He also had a powerful hairdryer. Keeper Don Bilton recalled: “If you had a rotten game you’d hardly dare go in at half-time, you were going to get the biggest bawling at ... [he] cursed and swore at you. So from that point of view he was a terrible chap."

Spies, pep pills and monkey gland jabs

Players were given printed booklets which set out what was expected of them – and Buckley made these rules public, asking locals to report anyone they spotted breaking them. He brought in physiotherapy and exercises with weights and clubs, getting injured players back much more quickly than usual. He also used a psychologist, which was virtually unheard of.

Wolves centre forward Gordon Clayton, viciously barracked by the crowd during a long goalless spell, was considering giving up the game. Buckley said it would be a “football tragedy” if he quit and sent him for “a course of psychology” with a local doctor. Clayton scored 14 goals in the next 15 matches and wrote to Buckley’s wife: “The very name of Wolverhampton Wanderers was a nightmare to me. I detested the place. I do not think I was liked or respected by a single person with the exception of Major Buckley.”

Buckley was known to give “pep pills”, probably some form of amphetamine, to his players, and in 1937, chemist Menzies Sharp approached him with a remedy made from animals’ testicles which he said would improve strength and confidence. The controversial “Monkey Gland” treatment, which took 12 injections, was used widely at Wolves but not before Buckley had tried it first.

‘Every club will have a helicopter’

“To be honest, I was rather sceptical,” he said. “And thought it best to try it out on myself first. The treatment lasted three or four months. Long before it was over I felt so much benefit that I asked the players if they would be willing to undergo it.”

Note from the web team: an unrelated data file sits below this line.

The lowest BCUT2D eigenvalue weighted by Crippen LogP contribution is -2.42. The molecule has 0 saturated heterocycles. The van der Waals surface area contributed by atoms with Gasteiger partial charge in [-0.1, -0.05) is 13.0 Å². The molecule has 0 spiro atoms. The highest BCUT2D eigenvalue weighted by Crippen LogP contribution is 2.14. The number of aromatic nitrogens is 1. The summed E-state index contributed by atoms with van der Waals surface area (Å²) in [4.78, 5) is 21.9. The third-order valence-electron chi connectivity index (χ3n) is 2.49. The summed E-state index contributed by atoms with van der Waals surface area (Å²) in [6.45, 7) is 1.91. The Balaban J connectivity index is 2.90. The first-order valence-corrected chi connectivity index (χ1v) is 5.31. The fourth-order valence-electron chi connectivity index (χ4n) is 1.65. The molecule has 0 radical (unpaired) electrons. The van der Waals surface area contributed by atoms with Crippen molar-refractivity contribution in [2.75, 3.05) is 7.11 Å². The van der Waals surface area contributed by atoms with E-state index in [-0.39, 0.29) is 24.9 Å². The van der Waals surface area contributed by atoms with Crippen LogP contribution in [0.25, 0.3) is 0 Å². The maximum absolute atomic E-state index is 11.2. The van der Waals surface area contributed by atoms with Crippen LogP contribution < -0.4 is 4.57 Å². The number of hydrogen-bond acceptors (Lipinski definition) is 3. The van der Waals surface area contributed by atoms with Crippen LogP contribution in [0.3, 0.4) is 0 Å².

The injections, which surprisingly appeared to work, led to a doping scandal and questions in the House of Commons. After several other clubs tried the treatment, the FA issued guidelines but it was not banned. The 1939 FA Cup final was named the Monkey Gland Final by the papers. Pompey’s apes had the edge, beating Buckley’s simians 3-­0.

The Major, which was what everyone called him, brought in yet another habit common today – arranging for his team to stay overnight in hotels before fixtures. He also argued that players should travel to games by air and predicted that every top club would eventually have its own helicopter. He also introduced commercial nous, in one season making more than £100,000 profit for Wolves buying and selling players.

At Leeds he had dance songs played over the Elland Road PA system during training and employed a contraption called a Shooting Box, which fired balls towards players at all angles to improve skills.

New brogues for Jackie Charlton

That whippersnapper groundsman, Jack Charlton, told of another side to Buckley: “Beneath the gruff exterior he was a kind man. My shoes must have been a sight... he asked me if they were the only pair I had. I nodded. The next morning, he... handed me a pair of Irish brogues, the strongest, most beautiful shoes I’d ever seen. And I had them for years.”

Buckley nurtured stars including Stan Cullis, John Charles and Billy Wright during his career and although he failed to win honours for Wolves – they were Division One runners-­up in 1938 and 1939 – his groundwork produced the great sides which claimed three league championships and two FA Cups in the 1950s.

Stan Cullis wrote: “Major Buckley was one out of the top drawer. He did not suffer fools gladly. His style of management was very similar to his attitude in the army. He implanted into my mind the direct method which did away with close inter-passing and square-ball play. If you didn’t like his style you’d very soon be on your bicycle to another club.”

When World War Two came Buckley tried to join the army again but at 56 was ruled to be too old. He encouraged Wolves staff to join and 91 men answered the call. He also ran a Home Guard unit, marching the men to Molineux for training.

After the war he managed Notts County, on the huge salary of £4,000, then Hull, Leeds and Walsall, where he retired aged 71 in 1955. He died aged 82 of heart failure at home in Walsall in December 1964. His ashes are scattered on the Malvern Hills.

Remembering the Somme

This year marks the 100-year anniversary of the Battle of the Somme. The Royal British Legion is calling on communities across the UK to take the time out from their daily lives to honour those who fell. We have created a Somme 100 toolkit which contains everything you need to organise a Remembrance event in your community.

Make your own commemoration to one of the casualties of the First World War by simply placing a virtual poppy in their memory on our Every Man Remembered website.